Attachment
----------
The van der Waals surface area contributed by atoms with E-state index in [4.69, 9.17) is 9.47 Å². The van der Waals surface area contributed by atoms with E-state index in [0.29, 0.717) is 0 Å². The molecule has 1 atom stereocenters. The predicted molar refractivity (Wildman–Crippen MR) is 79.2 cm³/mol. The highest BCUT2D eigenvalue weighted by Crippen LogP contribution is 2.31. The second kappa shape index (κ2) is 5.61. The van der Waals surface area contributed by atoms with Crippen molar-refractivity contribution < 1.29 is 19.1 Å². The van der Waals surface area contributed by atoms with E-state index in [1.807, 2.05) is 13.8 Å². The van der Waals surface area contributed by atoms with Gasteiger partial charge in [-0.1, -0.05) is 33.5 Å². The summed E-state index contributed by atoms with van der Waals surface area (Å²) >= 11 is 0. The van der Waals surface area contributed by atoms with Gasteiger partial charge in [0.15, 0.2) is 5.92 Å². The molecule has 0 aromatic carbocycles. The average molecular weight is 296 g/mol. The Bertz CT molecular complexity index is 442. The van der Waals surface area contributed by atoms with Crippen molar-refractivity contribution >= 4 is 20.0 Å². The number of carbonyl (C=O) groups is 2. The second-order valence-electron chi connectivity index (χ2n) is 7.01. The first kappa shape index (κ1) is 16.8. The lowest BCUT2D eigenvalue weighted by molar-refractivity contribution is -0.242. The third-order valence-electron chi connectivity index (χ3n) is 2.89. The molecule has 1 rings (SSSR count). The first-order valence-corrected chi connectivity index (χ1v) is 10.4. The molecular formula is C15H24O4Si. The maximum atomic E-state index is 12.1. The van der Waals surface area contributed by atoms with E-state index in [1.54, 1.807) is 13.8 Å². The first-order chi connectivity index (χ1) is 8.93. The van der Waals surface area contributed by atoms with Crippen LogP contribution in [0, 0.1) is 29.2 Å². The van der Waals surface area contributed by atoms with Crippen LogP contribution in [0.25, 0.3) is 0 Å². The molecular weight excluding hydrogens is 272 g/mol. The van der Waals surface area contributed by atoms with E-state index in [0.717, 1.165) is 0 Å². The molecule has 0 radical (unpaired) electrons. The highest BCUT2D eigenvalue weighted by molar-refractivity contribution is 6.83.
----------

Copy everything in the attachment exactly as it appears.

The van der Waals surface area contributed by atoms with E-state index in [4.69, 9.17) is 9.47 Å². The van der Waals surface area contributed by atoms with E-state index in [0.29, 0.717) is 0 Å². The molecule has 1 atom stereocenters. The predicted molar refractivity (Wildman–Crippen MR) is 79.2 cm³/mol. The highest BCUT2D eigenvalue weighted by Crippen LogP contribution is 2.31. The second kappa shape index (κ2) is 5.61. The van der Waals surface area contributed by atoms with Crippen molar-refractivity contribution < 1.29 is 19.1 Å². The van der Waals surface area contributed by atoms with E-state index in [1.807, 2.05) is 13.8 Å². The van der Waals surface area contributed by atoms with Gasteiger partial charge in [-0.1, -0.05) is 33.5 Å². The summed E-state index contributed by atoms with van der Waals surface area (Å²) >= 11 is 0. The van der Waals surface area contributed by atoms with Gasteiger partial charge in [0.15, 0.2) is 5.92 Å². The molecule has 0 aromatic carbocycles. The average molecular weight is 296 g/mol. The Bertz CT molecular complexity index is 442. The van der Waals surface area contributed by atoms with Crippen molar-refractivity contribution >= 4 is 20.0 Å². The number of carbonyl (C=O) groups is 2. The second-order valence-electron chi connectivity index (χ2n) is 7.01. The first kappa shape index (κ1) is 16.8. The lowest BCUT2D eigenvalue weighted by molar-refractivity contribution is -0.242. The third-order valence-electron chi connectivity index (χ3n) is 2.89. The molecule has 1 rings (SSSR count). The first-order valence-corrected chi connectivity index (χ1v) is 10.4. The molecular formula is C15H24O4Si. The maximum atomic E-state index is 12.1. The van der Waals surface area contributed by atoms with E-state index in [1.54, 1.807) is 13.8 Å². The first-order chi connectivity index (χ1) is 8.93. The van der Waals surface area contributed by atoms with Crippen LogP contribution in [0, 0.1) is 29.2 Å². The van der Waals surface area contributed by atoms with Crippen LogP contribution in [0.25, 0.3) is 0 Å². The molecular weight excluding hydrogens is 272 g/mol. The van der Waals surface area contributed by atoms with E-state index in [0.717, 1.165) is 0 Å². The molecule has 0 radical (unpaired) electrons. The highest BCUT2D eigenvalue weighted by molar-refractivity contribution is 6.83.